The thing about being the murdered mama is that you set the plot in motion.
Before you were killed, your friends gave you knit blankets, onesies, little rubber pacifiers. Called you little mama, said You’re so round you look like you’ve got a basketball under your shirt.
Little mama, they said, what are you going to name the baby?
Your baby will be given a name you don’t choose. Your baby will be pulled from you like straggle cornflower clutching earth; your baby will be swaddled and fed, tucked into a secondhand bassinet.
Your baby will be given a name and so will you, for several days, Jane Doe, until you are identified, until you are given back to your family, unstitched, torn.
The newspapers will love photos of you, your too-serious mouth, unplucked eyebrows, tangle of hair at the base of your neck.
The newspapers will ask has anyone seen your baby, the newspapers will shed crocodile tears for your young life.
Just a kid herself, they’ll say.
The newspapers will have photos of you and photos of you to choose from, until they finally pick the one they like best, how you’re almost smiling, how your eyes are open too wide, how the crooked of your one-time-broken nose is charming. The newspapers will run this photo with their articles about you and your missing baby.
Your face will be on the nightly news, your face will be clickbait, irresistible.
People will say: that poor thing, will say: what a dangerous world we live in.
They’ll say: What about her baby?
Your baby will be found, within the week, in its secondhand bassinet, in an apartment that isn’t yours, that still holds the scent, somehow, of your shampoo.
Your parents will be given care of your baby; your parents will change its name. Your parents will say: Please, let us have our privacy.
And your face will slowly disappear, except at your parents’ house, where your mother will pull photos out of old albums, have them framed and placed all over the house, take your baby round to them every day, this is your mama, this is your mama, this is your mama.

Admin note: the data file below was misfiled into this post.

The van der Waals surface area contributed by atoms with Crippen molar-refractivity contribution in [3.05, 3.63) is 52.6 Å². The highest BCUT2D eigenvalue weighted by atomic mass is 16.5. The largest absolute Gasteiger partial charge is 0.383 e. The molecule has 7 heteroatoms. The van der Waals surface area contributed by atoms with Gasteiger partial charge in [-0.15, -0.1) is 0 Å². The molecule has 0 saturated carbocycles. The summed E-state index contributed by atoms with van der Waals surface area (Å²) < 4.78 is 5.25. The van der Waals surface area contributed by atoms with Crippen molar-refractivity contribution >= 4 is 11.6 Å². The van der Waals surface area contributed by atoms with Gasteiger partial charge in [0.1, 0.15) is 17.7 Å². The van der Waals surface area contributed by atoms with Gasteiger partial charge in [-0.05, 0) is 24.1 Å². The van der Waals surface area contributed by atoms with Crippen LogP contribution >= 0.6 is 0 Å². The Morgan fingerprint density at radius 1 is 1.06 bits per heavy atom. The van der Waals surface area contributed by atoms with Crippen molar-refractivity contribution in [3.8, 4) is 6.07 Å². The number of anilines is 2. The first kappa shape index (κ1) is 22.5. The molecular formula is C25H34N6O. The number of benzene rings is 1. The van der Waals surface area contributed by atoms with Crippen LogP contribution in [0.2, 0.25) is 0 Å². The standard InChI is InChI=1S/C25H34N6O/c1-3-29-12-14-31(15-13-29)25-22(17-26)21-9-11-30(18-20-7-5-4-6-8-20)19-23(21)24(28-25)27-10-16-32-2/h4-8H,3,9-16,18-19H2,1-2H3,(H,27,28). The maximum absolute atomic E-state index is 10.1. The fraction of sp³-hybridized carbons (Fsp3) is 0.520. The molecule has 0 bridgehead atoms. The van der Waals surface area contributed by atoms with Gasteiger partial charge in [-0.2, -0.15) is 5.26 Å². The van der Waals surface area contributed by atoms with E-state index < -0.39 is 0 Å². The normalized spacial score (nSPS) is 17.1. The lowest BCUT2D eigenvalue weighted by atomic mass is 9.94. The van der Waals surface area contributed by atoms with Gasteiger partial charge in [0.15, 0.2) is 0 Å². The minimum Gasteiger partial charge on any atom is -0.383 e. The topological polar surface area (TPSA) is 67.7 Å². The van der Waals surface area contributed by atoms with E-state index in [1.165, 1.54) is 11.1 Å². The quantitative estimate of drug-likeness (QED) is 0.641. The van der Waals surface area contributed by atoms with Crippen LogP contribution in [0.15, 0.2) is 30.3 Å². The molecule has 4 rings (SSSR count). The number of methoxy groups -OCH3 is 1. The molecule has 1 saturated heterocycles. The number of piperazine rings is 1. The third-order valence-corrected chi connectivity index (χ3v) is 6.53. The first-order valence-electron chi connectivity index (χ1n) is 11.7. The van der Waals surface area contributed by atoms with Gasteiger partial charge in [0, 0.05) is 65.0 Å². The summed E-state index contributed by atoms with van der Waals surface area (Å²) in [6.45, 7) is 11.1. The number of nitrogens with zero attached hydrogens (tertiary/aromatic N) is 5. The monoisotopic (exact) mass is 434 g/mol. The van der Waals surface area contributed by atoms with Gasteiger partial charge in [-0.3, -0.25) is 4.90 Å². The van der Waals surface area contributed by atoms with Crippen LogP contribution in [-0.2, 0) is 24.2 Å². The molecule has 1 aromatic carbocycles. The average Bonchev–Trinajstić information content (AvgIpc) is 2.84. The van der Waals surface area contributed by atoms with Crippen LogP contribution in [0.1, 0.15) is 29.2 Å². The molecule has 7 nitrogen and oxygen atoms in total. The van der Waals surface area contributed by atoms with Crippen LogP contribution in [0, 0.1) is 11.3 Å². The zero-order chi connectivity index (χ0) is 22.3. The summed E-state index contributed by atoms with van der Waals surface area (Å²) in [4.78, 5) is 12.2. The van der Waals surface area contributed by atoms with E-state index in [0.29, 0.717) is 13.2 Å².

Your baby’s first word will be mama, formula-mouthed, grasping-fingered, mama, mama. Your baby will be sitting up on its own when the trial begins, when your face is back in all the newspapers, that same wide-eyed, almost-smiling photograph.
People will see your face and think they know you from somewhere, didn’t she used to be somebody, will have forgotten how they knew you before, how they wept before, for your tragedy.
What a dangerous world, they’ll say.
The trial will be televised. Your baby and your parents will stay locked up in their home, except for when your mother sends your father out for groceries. He’ll linger in the baby aisle at the box store, remember feeding you pureed carrots with a tiny spoon, remember you once gave him a chain of paper clips, red and white, red and white, like a candy cane, to decorate his office at Christmastime, your small hands dropping the paper-clip chain into his own, here, papa, here. Your father will pick out a box of oatmeal and a can of peas before leaning over the grocery cart and crying your name, again, again, again, until the store supervisor has to escort him back to his car, gripping his shoulder. Your father will clutch the oatmeal and the peas in his shaking hands. Your father will hold them like nothing else.
Your mother and your baby will be waiting at home. Your mother will turn on the television, baby in her lap. She’ll see the face of your killer, done up in plain, flattering makeup, her hands folded in her lap. Desperate to be a mother is how she’ll be portrayed. Your mother’s breath will hitch and catch, hitch and catch. Your mother will see your face when the news stations flash it on the screen, and your baby will see too, say mama the way it’s been taught, mama, mama, and your mother will say yes, say yes, that’s your mama, hold your baby against her chest, the way, she’ll remember, she used to hold you.
When Cathy Ulrich had her daughter, she used a laundry basket as a makeshift bassinet. Her work has been published in various journals, including Cheap Pop, Pithead Chapel and Passages North. She is the author of the flash fiction collection Ghosts of You (Okay Donkey Press).
To keep up-to-date with Cathy Ulrich, be sure to follow her on Twitter @loki_writes.